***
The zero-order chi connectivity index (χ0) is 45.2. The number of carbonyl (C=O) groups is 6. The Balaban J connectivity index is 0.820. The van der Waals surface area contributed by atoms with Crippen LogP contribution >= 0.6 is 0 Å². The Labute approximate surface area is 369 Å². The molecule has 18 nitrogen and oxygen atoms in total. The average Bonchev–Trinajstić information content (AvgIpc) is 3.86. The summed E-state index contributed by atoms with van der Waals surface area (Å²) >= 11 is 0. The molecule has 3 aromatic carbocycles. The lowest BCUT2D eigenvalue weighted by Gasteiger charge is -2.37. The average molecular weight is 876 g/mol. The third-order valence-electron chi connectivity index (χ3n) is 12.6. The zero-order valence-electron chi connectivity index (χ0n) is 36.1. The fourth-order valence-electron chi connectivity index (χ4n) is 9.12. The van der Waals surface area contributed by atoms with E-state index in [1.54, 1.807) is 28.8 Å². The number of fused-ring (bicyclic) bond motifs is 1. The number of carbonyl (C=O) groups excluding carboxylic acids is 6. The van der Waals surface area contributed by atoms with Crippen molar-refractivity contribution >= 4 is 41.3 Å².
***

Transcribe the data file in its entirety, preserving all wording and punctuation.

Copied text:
The zero-order chi connectivity index (χ0) is 45.2. The number of carbonyl (C=O) groups is 6. The Balaban J connectivity index is 0.820. The van der Waals surface area contributed by atoms with Crippen LogP contribution >= 0.6 is 0 Å². The Labute approximate surface area is 369 Å². The molecule has 18 nitrogen and oxygen atoms in total. The average Bonchev–Trinajstić information content (AvgIpc) is 3.86. The summed E-state index contributed by atoms with van der Waals surface area (Å²) >= 11 is 0. The molecule has 3 aromatic carbocycles. The lowest BCUT2D eigenvalue weighted by Gasteiger charge is -2.37. The average molecular weight is 876 g/mol. The third-order valence-electron chi connectivity index (χ3n) is 12.6. The zero-order valence-electron chi connectivity index (χ0n) is 36.1. The fourth-order valence-electron chi connectivity index (χ4n) is 9.12. The van der Waals surface area contributed by atoms with E-state index in [1.54, 1.807) is 28.8 Å². The number of fused-ring (bicyclic) bond motifs is 1. The number of carbonyl (C=O) groups excluding carboxylic acids is 6. The van der Waals surface area contributed by atoms with Crippen molar-refractivity contribution >= 4 is 41.3 Å².